Calvin freely acknowledged that his authority was Augustine. Consider the following quotes:
“If I were inclined to compile a whole volume from Augustine, I could easily show my readers, that I need no words but his” (Institutes, Book III, chap. 22).
“Let Augustine answer for me…” (Ibid.).
“[Augustine is the one] we quote most frequently as being the best and most faithful witness of all antiquity” (Institutes, Book IV, chap. 14).
“Augustine is so wholly with me, that if I wished to write a confession of my faith, I could do so ... out of his writings” (Calvin, “A Treatise on the Eternal Predestination of God,” trans. by Henry Cole, Calvin’s Calvinism, Grandville, MI: Reformed Free Publishing, 1987, p. 38; cited in Laurence Vance, The Other Side of Calvinism, 1999, p. 38).
WHO WAS AUGUSTINE? He was so polluted with heresy that the Roman Catholic Church has claimed him as one of its “doctors.”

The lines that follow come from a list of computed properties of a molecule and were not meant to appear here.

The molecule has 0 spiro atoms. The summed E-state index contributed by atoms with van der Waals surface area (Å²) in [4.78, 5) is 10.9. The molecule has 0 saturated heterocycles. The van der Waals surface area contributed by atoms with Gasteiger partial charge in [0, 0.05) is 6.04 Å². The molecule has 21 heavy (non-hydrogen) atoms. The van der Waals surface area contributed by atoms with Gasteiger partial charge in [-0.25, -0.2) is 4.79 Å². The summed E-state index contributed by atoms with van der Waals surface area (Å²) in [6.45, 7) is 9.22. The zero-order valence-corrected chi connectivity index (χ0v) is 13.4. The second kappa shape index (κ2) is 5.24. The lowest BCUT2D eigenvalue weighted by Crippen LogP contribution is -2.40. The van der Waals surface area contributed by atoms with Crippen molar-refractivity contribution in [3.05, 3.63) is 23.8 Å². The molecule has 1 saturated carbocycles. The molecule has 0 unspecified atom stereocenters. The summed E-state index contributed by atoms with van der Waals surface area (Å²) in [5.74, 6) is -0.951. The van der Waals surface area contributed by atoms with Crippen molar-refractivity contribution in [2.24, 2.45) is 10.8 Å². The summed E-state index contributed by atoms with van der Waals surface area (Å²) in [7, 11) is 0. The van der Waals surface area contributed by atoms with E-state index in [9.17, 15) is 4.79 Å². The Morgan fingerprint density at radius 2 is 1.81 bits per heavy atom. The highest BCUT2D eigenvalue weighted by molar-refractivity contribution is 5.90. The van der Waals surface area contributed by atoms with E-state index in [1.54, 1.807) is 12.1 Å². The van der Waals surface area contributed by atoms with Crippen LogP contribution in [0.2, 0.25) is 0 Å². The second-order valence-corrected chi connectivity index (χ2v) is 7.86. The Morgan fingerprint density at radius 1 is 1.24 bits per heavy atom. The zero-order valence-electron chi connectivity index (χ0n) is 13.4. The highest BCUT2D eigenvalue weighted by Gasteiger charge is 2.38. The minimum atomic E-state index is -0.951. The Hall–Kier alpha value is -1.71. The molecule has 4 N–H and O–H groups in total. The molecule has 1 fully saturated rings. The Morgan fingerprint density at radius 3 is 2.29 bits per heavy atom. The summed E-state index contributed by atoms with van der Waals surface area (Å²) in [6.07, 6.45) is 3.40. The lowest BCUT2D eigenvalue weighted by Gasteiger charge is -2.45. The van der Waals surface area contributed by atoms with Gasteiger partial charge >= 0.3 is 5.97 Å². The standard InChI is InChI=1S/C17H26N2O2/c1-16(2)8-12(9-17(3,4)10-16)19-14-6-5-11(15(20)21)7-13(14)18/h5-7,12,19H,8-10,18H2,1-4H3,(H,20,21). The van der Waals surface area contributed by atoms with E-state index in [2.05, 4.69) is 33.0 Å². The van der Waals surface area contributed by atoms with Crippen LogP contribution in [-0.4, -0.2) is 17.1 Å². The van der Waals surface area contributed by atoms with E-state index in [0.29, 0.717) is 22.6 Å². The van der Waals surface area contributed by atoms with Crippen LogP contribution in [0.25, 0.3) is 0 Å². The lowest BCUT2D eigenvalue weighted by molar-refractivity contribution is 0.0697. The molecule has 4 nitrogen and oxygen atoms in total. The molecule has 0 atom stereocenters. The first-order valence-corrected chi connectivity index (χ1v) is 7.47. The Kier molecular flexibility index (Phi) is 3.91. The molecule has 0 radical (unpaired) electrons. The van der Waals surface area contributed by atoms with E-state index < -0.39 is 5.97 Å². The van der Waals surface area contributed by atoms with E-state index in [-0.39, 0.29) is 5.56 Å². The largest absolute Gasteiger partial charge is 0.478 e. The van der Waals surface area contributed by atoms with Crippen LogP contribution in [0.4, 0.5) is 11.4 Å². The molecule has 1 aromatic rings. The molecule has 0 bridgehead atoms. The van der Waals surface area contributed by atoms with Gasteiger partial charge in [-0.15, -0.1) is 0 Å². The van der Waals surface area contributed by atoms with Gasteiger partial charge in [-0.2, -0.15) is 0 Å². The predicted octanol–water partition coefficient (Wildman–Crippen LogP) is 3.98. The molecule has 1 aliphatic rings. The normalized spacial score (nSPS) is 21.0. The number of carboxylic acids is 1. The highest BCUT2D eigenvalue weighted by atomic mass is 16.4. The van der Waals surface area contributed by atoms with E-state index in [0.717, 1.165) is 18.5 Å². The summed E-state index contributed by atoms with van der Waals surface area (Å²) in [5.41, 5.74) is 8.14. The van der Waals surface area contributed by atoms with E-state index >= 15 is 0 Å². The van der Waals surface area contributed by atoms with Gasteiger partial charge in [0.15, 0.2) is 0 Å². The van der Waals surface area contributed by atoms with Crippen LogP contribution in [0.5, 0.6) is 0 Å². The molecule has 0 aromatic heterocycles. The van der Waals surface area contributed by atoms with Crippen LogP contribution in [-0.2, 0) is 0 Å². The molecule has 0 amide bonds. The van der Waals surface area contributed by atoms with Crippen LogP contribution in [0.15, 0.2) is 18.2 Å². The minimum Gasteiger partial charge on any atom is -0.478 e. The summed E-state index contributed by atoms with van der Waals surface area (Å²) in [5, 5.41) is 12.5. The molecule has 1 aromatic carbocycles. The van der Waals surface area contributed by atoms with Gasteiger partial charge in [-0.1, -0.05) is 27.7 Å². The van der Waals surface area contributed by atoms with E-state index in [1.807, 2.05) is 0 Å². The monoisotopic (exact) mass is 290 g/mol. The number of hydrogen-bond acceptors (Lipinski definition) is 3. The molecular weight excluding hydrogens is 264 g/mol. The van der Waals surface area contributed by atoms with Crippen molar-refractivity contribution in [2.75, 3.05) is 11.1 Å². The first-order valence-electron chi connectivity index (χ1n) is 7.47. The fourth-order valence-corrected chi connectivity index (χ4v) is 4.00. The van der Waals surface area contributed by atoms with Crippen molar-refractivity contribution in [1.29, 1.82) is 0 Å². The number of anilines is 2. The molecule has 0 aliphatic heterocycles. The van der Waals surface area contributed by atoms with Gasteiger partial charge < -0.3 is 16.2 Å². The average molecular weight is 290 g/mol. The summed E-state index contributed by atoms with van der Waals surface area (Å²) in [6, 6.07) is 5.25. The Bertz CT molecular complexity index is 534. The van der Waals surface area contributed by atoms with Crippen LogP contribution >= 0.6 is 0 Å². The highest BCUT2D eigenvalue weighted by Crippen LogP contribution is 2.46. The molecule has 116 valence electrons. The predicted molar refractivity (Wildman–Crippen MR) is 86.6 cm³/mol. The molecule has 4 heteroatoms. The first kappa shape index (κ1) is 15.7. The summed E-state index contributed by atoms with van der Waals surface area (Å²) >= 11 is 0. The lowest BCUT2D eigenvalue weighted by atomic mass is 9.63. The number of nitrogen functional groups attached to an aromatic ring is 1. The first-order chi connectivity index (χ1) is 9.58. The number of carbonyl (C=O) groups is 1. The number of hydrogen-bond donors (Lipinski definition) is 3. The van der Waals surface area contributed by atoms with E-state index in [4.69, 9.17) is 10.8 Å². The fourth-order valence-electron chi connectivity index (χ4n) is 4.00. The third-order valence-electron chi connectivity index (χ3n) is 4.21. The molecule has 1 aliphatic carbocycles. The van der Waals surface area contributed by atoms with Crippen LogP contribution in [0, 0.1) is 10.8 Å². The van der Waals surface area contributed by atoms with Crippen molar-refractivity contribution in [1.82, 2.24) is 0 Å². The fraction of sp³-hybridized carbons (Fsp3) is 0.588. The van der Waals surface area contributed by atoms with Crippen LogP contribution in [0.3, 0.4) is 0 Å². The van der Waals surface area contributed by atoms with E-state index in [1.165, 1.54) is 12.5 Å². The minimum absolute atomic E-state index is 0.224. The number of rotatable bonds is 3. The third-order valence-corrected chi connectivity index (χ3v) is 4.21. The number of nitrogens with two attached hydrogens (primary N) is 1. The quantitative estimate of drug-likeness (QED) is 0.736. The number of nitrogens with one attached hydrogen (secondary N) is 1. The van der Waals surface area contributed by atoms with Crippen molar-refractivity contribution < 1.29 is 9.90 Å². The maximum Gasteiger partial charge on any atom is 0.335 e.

Augustine was a persecutor and the father of the doctrine of persecution in the Catholic Church. The historian Neander observed that Augustine’s teaching “contains the germ of the whole system of spiritual despotism, intolerance, and persecution, even to the court of the Inquisition.” He instigated bitter persecutions against the Bible-believing Donatists who were striving to maintain pure churches after the apostolic faith.
Augustine was the father of amillennialism, interpreting Bible prophecy allegorically; teaching that the Catholic Church is the kingdom of God.
Augustine taught that Mary did not commit sin.
Augustine believed in purgatory.
Augustine was one of the fathers of the heresy of infant baptism, claiming that unbaptized infants were lost, and calling all who rejected infant baptism “infidels” and “cursed.”
Augustine exalted church tradition above the Bible and said, “I should not believe the gospel unless I were moved to do so by the authority of the Catholic Church.”
A great danger of christians following the doctrines of one man, such as Calvin, and Augustine before him, is that people become dependent upon those doctrines as systematized or 'crystalized' by that one man instead of seeking God directly in His word and letting the Holy Spirit teach us. This doesn't mean it's not good to be taught by godly men; of course it is; but we are responsible to compare everything to scripture and God promises He will teach us if we seek Him diligently in His word.
I'd like to look more at what Calvin taught as he received it from Augustine next time I post, if possible.